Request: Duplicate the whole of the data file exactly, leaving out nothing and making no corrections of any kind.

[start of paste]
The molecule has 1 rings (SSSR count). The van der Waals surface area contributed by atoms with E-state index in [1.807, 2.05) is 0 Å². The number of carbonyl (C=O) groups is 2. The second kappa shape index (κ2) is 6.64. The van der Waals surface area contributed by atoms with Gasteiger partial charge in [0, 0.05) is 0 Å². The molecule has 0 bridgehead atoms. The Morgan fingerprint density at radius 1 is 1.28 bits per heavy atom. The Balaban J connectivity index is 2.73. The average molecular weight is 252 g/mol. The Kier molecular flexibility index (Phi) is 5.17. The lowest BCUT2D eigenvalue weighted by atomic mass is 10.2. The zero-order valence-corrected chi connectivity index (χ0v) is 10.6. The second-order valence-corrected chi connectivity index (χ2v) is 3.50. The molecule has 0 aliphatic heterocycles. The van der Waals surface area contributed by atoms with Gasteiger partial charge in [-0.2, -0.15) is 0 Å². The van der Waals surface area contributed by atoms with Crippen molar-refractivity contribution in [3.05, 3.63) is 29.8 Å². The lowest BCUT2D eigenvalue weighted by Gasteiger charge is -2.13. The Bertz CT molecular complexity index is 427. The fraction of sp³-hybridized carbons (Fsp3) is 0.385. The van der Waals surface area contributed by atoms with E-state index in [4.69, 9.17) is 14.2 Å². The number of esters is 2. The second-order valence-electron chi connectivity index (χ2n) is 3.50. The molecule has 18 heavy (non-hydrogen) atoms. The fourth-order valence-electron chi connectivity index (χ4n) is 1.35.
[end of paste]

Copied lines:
The molecule has 1 rings (SSSR count). The van der Waals surface area contributed by atoms with E-state index in [1.807, 2.05) is 0 Å². The number of carbonyl (C=O) groups is 2. The second kappa shape index (κ2) is 6.64. The van der Waals surface area contributed by atoms with Gasteiger partial charge in [0, 0.05) is 0 Å². The molecule has 0 bridgehead atoms. The Morgan fingerprint density at radius 1 is 1.28 bits per heavy atom. The Balaban J connectivity index is 2.73. The average molecular weight is 252 g/mol. The Kier molecular flexibility index (Phi) is 5.17. The lowest BCUT2D eigenvalue weighted by atomic mass is 10.2. The zero-order valence-corrected chi connectivity index (χ0v) is 10.6. The second-order valence-corrected chi connectivity index (χ2v) is 3.50. The molecule has 0 aliphatic heterocycles. The van der Waals surface area contributed by atoms with Gasteiger partial charge in [-0.2, -0.15) is 0 Å². The van der Waals surface area contributed by atoms with Crippen molar-refractivity contribution in [3.05, 3.63) is 29.8 Å². The lowest BCUT2D eigenvalue weighted by Gasteiger charge is -2.13. The Bertz CT molecular complexity index is 427. The fraction of sp³-hybridized carbons (Fsp3) is 0.385. The van der Waals surface area contributed by atoms with E-state index in [4.69, 9.17) is 14.2 Å². The number of esters is 2. The second-order valence-electron chi connectivity index (χ2n) is 3.50. The molecule has 18 heavy (non-hydrogen) atoms. The fourth-order valence-electron chi connectivity index (χ4n) is 1.35.